In this paper, the dispersive behavior around the plasma frequency in a magnetically uniaxial metamaterial is experimentally investigated. We show by theoretical analysis, parameter retrieval and experiment that when material loss is considered, while the plasma frequency is defined by the frequency where the real part of permeability approaches zero, ultra fast phase velocity actually appears at a slightly lower frequency, due to the change of the dispersion diagram. Both parameter retrieval and experimental data show that within a narrow frequency band to the left of the plasma frequency, the inherent loss keeps finite and is much less than that in the corresponding resonant region. In a real metamaterial sample, an ultra fast phase velocity of 24,440 times the speed of light in free space is measured, and negative phase propagation due to the only negative permeability is observed. The existence of such ultra fast phase velocity with finite loss perfectly explains how the highly directivity antennas based on near-zero refractive index metamaterial work, and can be further used in other applications such as in-phase wave divider and coherent wave sources.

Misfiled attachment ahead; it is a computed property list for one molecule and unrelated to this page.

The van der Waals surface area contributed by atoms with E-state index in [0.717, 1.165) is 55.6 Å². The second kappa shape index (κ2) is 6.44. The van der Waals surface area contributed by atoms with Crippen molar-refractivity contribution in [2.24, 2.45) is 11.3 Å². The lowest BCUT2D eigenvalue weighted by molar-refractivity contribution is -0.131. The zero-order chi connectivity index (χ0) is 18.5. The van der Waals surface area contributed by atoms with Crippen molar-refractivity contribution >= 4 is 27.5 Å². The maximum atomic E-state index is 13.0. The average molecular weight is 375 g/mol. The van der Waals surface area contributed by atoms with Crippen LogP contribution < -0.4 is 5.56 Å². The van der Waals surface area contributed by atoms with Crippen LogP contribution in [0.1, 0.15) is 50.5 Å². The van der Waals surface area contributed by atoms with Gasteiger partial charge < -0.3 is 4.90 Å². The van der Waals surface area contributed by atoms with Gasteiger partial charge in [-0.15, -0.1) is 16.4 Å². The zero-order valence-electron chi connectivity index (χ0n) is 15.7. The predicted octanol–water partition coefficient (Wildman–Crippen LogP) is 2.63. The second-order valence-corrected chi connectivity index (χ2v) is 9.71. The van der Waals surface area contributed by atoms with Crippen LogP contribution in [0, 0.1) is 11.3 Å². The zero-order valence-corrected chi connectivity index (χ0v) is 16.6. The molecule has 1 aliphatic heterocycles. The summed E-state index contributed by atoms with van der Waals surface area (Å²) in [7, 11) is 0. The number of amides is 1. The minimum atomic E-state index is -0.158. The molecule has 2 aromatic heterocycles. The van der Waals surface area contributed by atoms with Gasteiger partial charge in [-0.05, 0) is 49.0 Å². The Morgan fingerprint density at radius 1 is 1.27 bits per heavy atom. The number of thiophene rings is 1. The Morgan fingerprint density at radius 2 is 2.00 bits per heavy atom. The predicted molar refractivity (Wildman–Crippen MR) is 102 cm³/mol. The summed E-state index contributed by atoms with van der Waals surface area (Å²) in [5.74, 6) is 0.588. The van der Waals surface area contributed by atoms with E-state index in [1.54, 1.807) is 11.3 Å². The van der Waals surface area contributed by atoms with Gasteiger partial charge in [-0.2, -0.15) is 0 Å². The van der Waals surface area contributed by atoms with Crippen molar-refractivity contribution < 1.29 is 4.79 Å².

©2010 Optical Society of America
Dispersion describes the electromagnetic (EM) characteristics of a medium at different frequencies, and the phase velocity (PV) of an EM wave is the most important physical quantity characterizing the dispersion . For an EM wave propagating in an isotropic medium is the speed of light in free space. Although PV is always lower than c in naturally occurring media that possess refractive indices greater than unity, we also know that it can be faster than c without violating any known physical laws, for example, in a plasma medium with a relative permittivity of , whereis known as the plasma frequency (PF). In an extreme and interesting case where the frequency of the EM wave overlaps with the PF, its PV will diverge due to a vanishing refractive index. An infinitely fast PV means that there is no phase delay along the wave propagation direction, which can be used in a number of technologically important applications, such as in-phase power divider, coherent EM wave sources, and highly directivity antennas. However, naturally occurring plasma media, for example ionized gases, are usually difficult to handle in laboratory and adapt to real applications. Fortunately, metamaterials provide a substitution of a man-made plasma medium that can be easily tuned and manipulated in laboratory.